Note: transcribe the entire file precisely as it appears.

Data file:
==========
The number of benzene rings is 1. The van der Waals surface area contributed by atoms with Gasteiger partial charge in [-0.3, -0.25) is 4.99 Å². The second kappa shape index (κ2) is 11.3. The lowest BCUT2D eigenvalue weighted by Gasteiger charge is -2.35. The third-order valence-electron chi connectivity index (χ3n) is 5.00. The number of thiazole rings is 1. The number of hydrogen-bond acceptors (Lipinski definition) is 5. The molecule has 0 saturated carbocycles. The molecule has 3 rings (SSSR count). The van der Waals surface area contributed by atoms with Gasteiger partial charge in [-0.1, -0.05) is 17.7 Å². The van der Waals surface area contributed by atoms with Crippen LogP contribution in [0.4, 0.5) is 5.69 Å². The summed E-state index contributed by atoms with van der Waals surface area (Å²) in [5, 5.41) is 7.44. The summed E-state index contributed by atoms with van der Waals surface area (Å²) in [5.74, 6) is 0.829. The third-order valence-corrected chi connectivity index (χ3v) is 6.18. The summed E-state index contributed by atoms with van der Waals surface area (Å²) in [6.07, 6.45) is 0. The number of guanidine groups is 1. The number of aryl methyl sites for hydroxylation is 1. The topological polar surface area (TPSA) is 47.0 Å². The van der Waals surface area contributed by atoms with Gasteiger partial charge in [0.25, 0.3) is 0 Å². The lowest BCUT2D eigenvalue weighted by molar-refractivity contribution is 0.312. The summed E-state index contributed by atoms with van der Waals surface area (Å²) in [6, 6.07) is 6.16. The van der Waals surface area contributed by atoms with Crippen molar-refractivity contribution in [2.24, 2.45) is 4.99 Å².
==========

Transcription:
The number of benzene rings is 1. The van der Waals surface area contributed by atoms with Gasteiger partial charge in [-0.3, -0.25) is 4.99 Å². The second kappa shape index (κ2) is 11.3. The lowest BCUT2D eigenvalue weighted by Gasteiger charge is -2.35. The third-order valence-electron chi connectivity index (χ3n) is 5.00. The number of thiazole rings is 1. The number of hydrogen-bond acceptors (Lipinski definition) is 5. The molecule has 0 saturated carbocycles. The molecule has 3 rings (SSSR count). The van der Waals surface area contributed by atoms with Gasteiger partial charge in [-0.1, -0.05) is 17.7 Å². The van der Waals surface area contributed by atoms with Crippen LogP contribution in [0.4, 0.5) is 5.69 Å². The summed E-state index contributed by atoms with van der Waals surface area (Å²) in [5, 5.41) is 7.44. The summed E-state index contributed by atoms with van der Waals surface area (Å²) in [5.74, 6) is 0.829. The third-order valence-corrected chi connectivity index (χ3v) is 6.18. The summed E-state index contributed by atoms with van der Waals surface area (Å²) in [6.07, 6.45) is 0. The number of guanidine groups is 1. The number of aryl methyl sites for hydroxylation is 1. The topological polar surface area (TPSA) is 47.0 Å². The van der Waals surface area contributed by atoms with Gasteiger partial charge in [0.25, 0.3) is 0 Å². The lowest BCUT2D eigenvalue weighted by molar-refractivity contribution is 0.312. The summed E-state index contributed by atoms with van der Waals surface area (Å²) in [6, 6.07) is 6.16. The van der Waals surface area contributed by atoms with Crippen molar-refractivity contribution in [2.24, 2.45) is 4.99 Å².